Picking up the pieces

Some progress, but not enough
Some progress, but not enough

I’m disappointed that I didn’t make more progress on the puzzle yesterday. It’s true that I built inwards from some of the border pieces, and that I have some of the basic layout arranged, but I had hoped to finish the border and start building inwards from all of the corners.

Since today is a Martin Luther King Day, maybe I can lure Cindy to the table to help work on the puzzle. One can hope, but since jigsaw puzzles are for people who are patient and who don’t demand instant gratification, I’m guessing that my hope is a 50-50 proposition.

Yesterday Cindy and I went to a viewing of an acquaintance who had died unexpectedly. That seems to happen more frequently as the years pass. Anyway, since I got ready early I spent part of my puzzle time wearing a necktie. More than once I found myself leaning over the table to take a puzzle piece in my hand, and then brushing other pieces off the table with my tie as I leaned back. Pick up the pieces, curse the tie, repeat process. Why, I wonder, are the things that should stick in your mind the hardest to remember?


So far I have made a big deal about the misrepresentations in my mini-autobiography. I want to touch on a few of the things that I would not change and perhaps would expand upon  if I were writing it today.

I originally wrote that when I was young my parents worked in factories and arranged it so that they were on different shifts. In that way one of them was home with my sister and me. Today I would expand that concept and say that for a while there was about a half hour gap from the time my father left for work in the afternoon and the time my mother returned home from work. Once my sister was showing me how easy it was to get from a second story window onto the roof of the back porch. She left me stranded on that roof for a while. I learned a lesson that day about trust. Thank you, my sister.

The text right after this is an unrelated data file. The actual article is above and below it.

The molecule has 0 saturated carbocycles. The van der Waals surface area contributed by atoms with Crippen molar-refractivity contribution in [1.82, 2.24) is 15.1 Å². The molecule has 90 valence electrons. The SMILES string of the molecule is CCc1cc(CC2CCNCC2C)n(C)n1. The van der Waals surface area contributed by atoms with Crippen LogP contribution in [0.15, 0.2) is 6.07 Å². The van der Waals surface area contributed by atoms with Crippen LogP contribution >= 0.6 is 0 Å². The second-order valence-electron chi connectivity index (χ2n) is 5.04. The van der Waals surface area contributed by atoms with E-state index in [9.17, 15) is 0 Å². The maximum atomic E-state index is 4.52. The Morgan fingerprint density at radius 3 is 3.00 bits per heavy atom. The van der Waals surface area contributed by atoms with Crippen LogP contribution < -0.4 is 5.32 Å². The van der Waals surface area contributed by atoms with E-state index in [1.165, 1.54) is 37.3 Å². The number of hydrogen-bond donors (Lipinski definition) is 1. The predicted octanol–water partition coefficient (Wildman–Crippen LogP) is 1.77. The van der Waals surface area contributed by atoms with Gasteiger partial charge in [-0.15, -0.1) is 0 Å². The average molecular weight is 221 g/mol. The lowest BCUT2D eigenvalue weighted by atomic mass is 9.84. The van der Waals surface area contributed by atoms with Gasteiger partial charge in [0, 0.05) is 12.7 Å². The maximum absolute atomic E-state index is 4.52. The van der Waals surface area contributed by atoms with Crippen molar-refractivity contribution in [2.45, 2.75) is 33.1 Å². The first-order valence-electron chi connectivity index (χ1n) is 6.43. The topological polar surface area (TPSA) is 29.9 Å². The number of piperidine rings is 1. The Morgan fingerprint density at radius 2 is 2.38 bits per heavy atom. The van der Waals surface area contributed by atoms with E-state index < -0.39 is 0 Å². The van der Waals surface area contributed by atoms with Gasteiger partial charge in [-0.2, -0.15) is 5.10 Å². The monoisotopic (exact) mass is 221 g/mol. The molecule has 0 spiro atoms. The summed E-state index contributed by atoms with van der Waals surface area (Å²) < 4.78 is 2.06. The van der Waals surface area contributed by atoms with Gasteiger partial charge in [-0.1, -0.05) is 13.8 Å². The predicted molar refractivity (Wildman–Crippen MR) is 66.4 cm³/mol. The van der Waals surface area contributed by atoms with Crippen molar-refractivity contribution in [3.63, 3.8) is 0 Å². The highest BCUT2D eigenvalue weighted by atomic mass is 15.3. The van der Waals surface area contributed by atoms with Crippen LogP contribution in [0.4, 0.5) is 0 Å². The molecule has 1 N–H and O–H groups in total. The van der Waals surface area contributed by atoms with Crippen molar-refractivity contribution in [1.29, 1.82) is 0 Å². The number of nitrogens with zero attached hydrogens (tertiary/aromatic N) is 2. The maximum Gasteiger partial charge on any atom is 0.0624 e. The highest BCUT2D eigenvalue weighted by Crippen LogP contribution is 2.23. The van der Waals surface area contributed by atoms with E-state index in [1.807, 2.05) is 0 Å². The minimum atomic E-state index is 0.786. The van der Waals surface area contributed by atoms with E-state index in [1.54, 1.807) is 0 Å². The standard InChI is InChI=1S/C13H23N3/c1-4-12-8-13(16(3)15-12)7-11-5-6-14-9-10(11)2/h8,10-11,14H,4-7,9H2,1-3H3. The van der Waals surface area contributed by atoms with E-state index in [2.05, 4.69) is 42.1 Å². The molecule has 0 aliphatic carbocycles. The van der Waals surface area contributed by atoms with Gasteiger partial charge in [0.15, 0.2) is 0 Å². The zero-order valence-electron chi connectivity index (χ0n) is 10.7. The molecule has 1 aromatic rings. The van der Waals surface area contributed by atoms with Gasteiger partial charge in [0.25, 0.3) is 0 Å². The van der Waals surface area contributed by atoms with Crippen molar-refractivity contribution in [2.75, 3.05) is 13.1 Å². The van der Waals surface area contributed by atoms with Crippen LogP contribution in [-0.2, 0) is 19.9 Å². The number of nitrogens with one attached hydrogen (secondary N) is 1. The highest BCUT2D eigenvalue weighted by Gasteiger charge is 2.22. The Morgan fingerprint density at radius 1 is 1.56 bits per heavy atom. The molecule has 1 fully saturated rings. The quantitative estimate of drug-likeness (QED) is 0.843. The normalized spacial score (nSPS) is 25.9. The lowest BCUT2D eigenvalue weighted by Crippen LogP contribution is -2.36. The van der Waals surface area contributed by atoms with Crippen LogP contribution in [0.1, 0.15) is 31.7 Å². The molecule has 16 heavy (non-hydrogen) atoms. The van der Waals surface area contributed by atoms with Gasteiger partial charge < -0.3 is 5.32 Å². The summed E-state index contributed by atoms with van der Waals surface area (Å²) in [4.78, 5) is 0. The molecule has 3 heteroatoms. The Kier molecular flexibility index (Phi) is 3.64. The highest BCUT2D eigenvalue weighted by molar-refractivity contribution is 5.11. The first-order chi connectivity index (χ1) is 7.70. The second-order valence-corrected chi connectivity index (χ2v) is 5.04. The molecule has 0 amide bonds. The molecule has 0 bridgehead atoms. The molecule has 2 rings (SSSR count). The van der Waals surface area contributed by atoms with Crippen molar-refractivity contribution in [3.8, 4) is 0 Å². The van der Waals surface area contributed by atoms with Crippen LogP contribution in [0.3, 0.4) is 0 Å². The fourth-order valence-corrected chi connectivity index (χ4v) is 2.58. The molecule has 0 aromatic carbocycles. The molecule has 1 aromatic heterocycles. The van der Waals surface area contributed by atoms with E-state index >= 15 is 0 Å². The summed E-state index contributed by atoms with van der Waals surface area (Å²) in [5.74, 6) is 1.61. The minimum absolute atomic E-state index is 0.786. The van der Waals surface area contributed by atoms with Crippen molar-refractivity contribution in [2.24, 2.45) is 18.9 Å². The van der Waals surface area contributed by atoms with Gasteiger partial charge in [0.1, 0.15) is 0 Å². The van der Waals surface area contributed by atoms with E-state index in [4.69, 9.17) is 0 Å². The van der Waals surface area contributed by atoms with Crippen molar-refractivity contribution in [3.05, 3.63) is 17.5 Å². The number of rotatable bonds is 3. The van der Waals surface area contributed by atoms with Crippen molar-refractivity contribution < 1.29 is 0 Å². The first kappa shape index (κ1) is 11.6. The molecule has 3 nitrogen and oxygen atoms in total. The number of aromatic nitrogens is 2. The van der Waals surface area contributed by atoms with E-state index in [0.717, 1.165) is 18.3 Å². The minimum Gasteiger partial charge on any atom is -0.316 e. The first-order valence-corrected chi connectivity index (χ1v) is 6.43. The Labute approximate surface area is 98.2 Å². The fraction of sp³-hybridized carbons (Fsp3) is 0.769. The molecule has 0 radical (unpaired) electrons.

I wrote that my happiest times in high school were the social times. I’m sure that would come as a surprise to everyone who remembered the socially inept person that I was. But I enjoyed going to basketball games, the inevitable sock hop after the game (though I was to shy to ask anyone to dance), and the normal interactions with friends at school. Some classes were enjoyable. What I didn’t write was that being compared by teachers, to my more intelligent older sister became tiresome. It probably scarred me for life.

There was a section in the autobiography where I was supposed to pick one thing, one event, or one person who had been the biggest influence on my life. I chose to pick one of each. For a thing, I chose a cassette tape recorder because it allowed me to copy music or words that I love, as well as make tapes for my friends. You might think that I would change that choice to a CD burner now, but I wouldn’t. The cassette recorder introduced me to the concept of sharing music that I love. It is something I still do, though with the CD burner…same concept, different tool.

My choice of an event was the Vietnam war. It wasn’t because I fought, I didn’t, I had dream duty assignments. The influence came from basic training where I came to understanding what is important and what is not, what I can affect and what I cannot. Today I would add that there has been a lot less personal drama in my life since then, no matter how much people want to drag me in to their drama.

Finally, I chose Johann Gutenberg as the most influential person in my life. He gave us movable type which opened the door for affordable books, Today I would expand on that and tell how books have made mass education possible. I would build on that idea to include how mass education has made possible an exponential expansion of knowledge. I would probably even mention that blogs like this one are philosophical children of books. One might be tempted, though, to say that this blog is more like a pulp magazine…though they were more exciting.